Countering hybrid security threats becomes top priority
22 July, 2017
The EU outlined plans last Wednesday to counter the growing 'hybrid' threat to its security, such as monitoring and countering illegal online content and propaganda. Reporting on actions taken and next steps to implement the 2016 Joint Framework on countering hybrid threats, the Commission said hybrid threats were an increasingly security concern for the EU, highlighting the need for an integrated approach to link internal resilience with the EU's external actions.
“Cooperation in security and defence is not an option, it's a must. Europe faces more hybrid, unconventional security challenges than ever. That is why, as the report shows, we are responding with an unprecedented level of cooperation between the EU, Member States and NATO to improve resilience, address strategic vulnerabilities and prepare coordinated responses,” Internal Market Commissioner Elzbieta Bienkowska said at a press conference.
The report shows significant progress on each of the 22 actions to combat hybrid threats which were identified last year. The EU has improved its awareness and the information exchange between Member States on these growing security threats, which often combine conventional and unconventional methods, ranging from terrorism and cyber-attacks to disinformation campaigns or media manipulation. It has also made headway in protecting critical infrastructure in areas such as transport, energy, cybersecurity, and the financial system, as well as in counter violent extremism and radicalisation.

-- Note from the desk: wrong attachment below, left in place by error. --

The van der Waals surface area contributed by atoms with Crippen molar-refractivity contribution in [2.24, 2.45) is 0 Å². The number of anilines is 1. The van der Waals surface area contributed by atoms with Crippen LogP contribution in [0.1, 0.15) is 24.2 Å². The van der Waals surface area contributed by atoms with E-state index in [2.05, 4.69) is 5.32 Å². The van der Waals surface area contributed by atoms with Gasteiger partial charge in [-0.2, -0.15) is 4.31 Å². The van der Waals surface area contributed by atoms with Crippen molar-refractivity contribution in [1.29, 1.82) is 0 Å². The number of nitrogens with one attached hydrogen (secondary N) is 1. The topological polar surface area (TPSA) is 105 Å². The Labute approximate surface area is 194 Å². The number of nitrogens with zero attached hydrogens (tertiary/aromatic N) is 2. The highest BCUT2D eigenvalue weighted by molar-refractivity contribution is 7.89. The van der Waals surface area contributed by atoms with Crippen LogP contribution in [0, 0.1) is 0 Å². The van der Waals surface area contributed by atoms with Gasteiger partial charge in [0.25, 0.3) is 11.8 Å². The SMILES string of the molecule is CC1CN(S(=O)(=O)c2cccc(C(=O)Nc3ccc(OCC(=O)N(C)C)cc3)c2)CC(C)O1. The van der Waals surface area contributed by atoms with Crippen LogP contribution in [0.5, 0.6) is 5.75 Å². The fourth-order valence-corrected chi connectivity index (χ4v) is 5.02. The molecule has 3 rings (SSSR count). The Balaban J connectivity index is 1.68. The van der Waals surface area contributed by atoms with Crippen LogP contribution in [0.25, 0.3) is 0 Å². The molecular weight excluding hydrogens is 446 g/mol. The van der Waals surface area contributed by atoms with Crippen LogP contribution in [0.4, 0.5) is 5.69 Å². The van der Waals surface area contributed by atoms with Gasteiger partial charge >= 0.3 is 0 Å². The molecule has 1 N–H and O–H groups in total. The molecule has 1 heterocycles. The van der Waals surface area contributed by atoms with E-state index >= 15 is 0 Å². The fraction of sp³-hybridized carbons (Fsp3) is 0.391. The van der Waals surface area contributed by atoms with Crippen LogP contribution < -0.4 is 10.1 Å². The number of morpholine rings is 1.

But more remains to be done as the nature of hybrid threats continues to evolve, according to the Commission. As part of the EU's integrated approach to security and defence, the Joint Framework set out a number of actions to prevent, tackle and mitigate the growing challenge of hybrid threats. Work has been taken forward and progress has been made in all areas.